There was a promising time in Guyana following the creation of the chess association in the early 1970s, when the nation benefited from men who demonstrated commitment to the game, integrity, and polish. In conversation, people sometimes dispute those acclaims saying “it ain’t true,” to the disappointment of the column.
Forbes Burnham was the president of the novel Guyana Chess Federation (GCF) and additionally, the Prime Minister of the Cooperative Republic. He managed organization and country. At that time also, well into the 1980s, Guyana attained the height of its chess possibilities, its absolute peak. As a raw chess nation, the quality of play was quietly and steadily improving. The standard was set, painstakingly, with method, during the revolutionary seventies. For one, the GCF mounted its most impressive number, 160 persons or thereabouts, for competitive play in a single tournament. Burnham’s appeal was wide, as it was simple, yet heart-warming. “Chess is for everyone,” he advocated.
As the Soviet Union was depicting at the time, Burnham wanted to take chess to the masses. He succeeded, as well as the country’s scarce resources would have permitted.
If we should ever create a mould for recognition in local chess, it should be one of Forbes Burnham. He introduced the ancient Indian game to the nation in a structured manner, placed Guyana ahead of its English-speaking Caribbean competitors statistically, sensationalized the game through statecraft and meaningful socializing, engineered grandmaster visits, organized chess trainers on loan, and much more.
In the 1970s and 80s, pre-eminent Guyanese chess players enjoyed the status of national celebrities. At the 1975 Caribbean Chess Championships, the nation’s local participants for the tournament were accommodated at the Pegasus, similar to their foreign counterparts. There were no disparities. In those years, chess flourished in small clubs. We even had a few inter-club championships organized by the GCF. It was a time of relish. It was a time of promise.
The column subscribes to the idea that Burnham did not perceive chess as an esoteric talent without much relevance in the real world, as some other people do. The byzantine world of competitive chess made it a tough sell as a spectator sport then, and now.
And yet Burnham, at the time, believed there was a place for brilliant minds to achieve meaningfully.
Today, with some 600 million people purposely engaged in chess (based on a study conducted by YOU-gov, an established polling firm) and amid increasing numbers, it seems Burnham was accurate.
Three names have been mentioned so far in our quest to identify a new president of the GCF. If we take the incumbent into consideration, and we should, there would be four persons. The current presidency will undoubtedly aim to capture the significance of our past. We have to reclaim the intellectual curiosity, prowess and tenacity that we lost. The task at hand would be enormous.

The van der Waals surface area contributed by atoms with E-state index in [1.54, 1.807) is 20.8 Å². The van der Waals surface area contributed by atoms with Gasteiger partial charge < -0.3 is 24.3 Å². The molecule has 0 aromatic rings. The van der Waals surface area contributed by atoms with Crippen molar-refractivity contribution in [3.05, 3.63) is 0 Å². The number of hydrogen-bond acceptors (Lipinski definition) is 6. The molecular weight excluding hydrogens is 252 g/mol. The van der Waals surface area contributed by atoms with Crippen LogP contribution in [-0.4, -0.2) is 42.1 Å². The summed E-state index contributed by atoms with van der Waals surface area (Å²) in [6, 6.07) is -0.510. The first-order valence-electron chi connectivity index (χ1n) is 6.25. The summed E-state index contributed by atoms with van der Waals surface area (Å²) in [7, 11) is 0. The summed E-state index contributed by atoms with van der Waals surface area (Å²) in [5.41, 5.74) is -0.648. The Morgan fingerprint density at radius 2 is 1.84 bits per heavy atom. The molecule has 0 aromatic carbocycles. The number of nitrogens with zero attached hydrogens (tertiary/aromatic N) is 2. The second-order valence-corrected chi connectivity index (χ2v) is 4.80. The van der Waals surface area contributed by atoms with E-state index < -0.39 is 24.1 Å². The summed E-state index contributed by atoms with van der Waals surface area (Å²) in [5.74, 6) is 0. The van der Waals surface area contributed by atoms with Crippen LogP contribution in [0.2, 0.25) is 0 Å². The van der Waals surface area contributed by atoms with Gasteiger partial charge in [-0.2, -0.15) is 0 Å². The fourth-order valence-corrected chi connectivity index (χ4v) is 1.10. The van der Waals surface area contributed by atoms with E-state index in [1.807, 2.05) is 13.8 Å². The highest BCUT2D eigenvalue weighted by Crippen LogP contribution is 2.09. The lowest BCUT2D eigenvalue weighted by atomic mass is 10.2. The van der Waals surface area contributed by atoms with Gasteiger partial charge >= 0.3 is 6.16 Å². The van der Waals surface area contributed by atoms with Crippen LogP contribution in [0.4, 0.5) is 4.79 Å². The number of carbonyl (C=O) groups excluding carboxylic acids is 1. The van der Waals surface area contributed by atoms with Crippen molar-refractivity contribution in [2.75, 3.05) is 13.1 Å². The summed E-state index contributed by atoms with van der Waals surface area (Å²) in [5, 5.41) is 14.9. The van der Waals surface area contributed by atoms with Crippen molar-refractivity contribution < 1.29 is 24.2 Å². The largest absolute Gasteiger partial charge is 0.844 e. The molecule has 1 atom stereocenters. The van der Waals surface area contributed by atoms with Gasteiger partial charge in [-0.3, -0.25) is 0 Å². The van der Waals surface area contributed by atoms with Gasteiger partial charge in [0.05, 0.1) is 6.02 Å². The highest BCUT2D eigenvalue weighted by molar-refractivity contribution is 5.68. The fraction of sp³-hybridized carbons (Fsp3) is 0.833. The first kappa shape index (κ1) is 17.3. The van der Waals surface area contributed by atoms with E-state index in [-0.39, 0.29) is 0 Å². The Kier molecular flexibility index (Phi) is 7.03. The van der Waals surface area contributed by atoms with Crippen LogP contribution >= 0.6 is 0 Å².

With a population of under one million, chess in the past has prospered locally. In the US, with a population of 318 million, there was some difficulty identifying three internationally competitive players, recently, from within the world’s elite. We need a president, therefore, who can at least reward us with a grandmaster from within our midst. We have fallen behind while the larger Caribbean has put us in check. We have to get out.
Quite suddenly, there has been a renewed interest in the obscure chess organization. What could be responsible for this development? Not so long ago, no one seemed to care about chess. Now, however, things seems to be looking up, starting with the candidacy for president of the GCF.
Hikaru Nakamura defeated world chess champion Magnus Carlsen at the Grand Chess Tour blitz tournament in Paris last week. The American grandmaster surpassed an elite field which included Kramnik, Caruana, Giri, Aronian among others.
Black: Veselin Topalov
- d4 Nf6 2. c4 e6 3. Nc3 Bb4 4. e3 O-O 5. Ne2 d5 6. a3 Bd6 7. cxd5 exd5 8. Ng3 Re8 9. Bd3 c5 10. dxc5 Bxc5 11. O-O Nc6 12. b4 Bb6 13. Nce2 d4 14. e4 Ne5 15. Bf4 Nfg4 16. h3 Nxd3 17. Qxd3 Ne5 18. Bxe5 Rxe5 19. f4 Re8 20. f5 Bd7 21. Kh1 Rc8 22. Rf4 Qg5 23. Rg4 Qe3 24. Qxe3 dxe3 25. Nh5 Bb5 26. Rxg7+ Kh8 27. Rxf7 Bxe2 28. Nf6 Rc7 29. Rxc7 Bxc7 30. Nxe8 Bg3 31. e5 Bb5 32. Nd6 Bd3 33. Nxb7 e2 34. e6 Bxf5 35. e7 Bg6 36. b5 Kg8 37. a4 Kf7 38. a5 Bc2 39. Nc5 Kxe7 40. b6 axb6 41. axb6 Kd6 42. Rc1 1-0.
White: Magnus Carlsen
Black: Hikaru Nakamura
- d4 Nf6 2. c4 e6 3. Nc3 Bb4 4. Nf3 O-O 5. Bg5 c5 6. e3 cxd4 7. exd4 d5 8. Rc1 Be7 9. a3 b6 10. Bxf6 Bxf6 11. cxd5 exd5 12. Bb5 a6 13. Ba4 b5 14. Bb3 Re8+ 15. Ne2 Bg4 16. O-O Bxf3 17. gxf3 Ra7 18. Rc5 Rd7 19. Nc3 Rd6 20. Rxd5 Nc6 21. Rxd6
Qxd6 22. Re1 Rxe1+ 23. Qxe1 Qd8 24. d5 Nd4 25. Qd1 g6 26. Kg2 Nf5 27. a4 bxa4 28. Bxa4 Nd6 29. Qd3 Be5 30. Ne4 Qh4 31. h3 Qf4 32. Nxd6 Bxd6 33. Qxa6 Qg5+ 34. Kf1 Qc1+ 35. Kg2 Qg5+ 1/2-1/2.
White: Anish Giri
Black: Hikaru Nakamura
- e4 e5 2. Nf3 Nc6 3. Bb5 Nf6 4. d3 Bc5 5. c3 O-O 6. O-O Re8 7. Bg5 a6 8. Ba4 h6 9. Bh4 b5 10. Bc2 g5 11. Bg3 d6 12. Nbd2 Bb6 13. a4 Rb8 14. axb5 axb5 15. Kh1 Kg7 16. Re1 Nh7 17. Nf1 h5 18. h4 g4 19. N3h2 Ne7 20. d4 Ng6 21. Ne3 Be6 22. Nf5+ Kh8 23. f3 exd4 24. cxd4 Bxf5 25. exf5 Rxe1+ 26. Qxe1 Ngf8 27. fxg4 hxg4 28. Nxg4 Nf6 29. Qd1 Nxg4 30. Qxg4 Qf6 31. Rd1 Nh7 32. Bf2 Qh6 33. Kg1 Rg8 34. Qf3 Nf6 35. Bb3 Rg7 36. Re1 Qd2 37. Qe2 Qf4 38. d5 Ng4 39. Bxb6 Qh2+ 40. Kf1 Qh1+ 41. Bg1 Nh2+ 42. Kf2 Rxg2+ 43. Ke3 Rxe2+ 44. Kxe2 Qf3+ 45. Kd2 Qxb3 46. Bd4+ Kh7 0-1.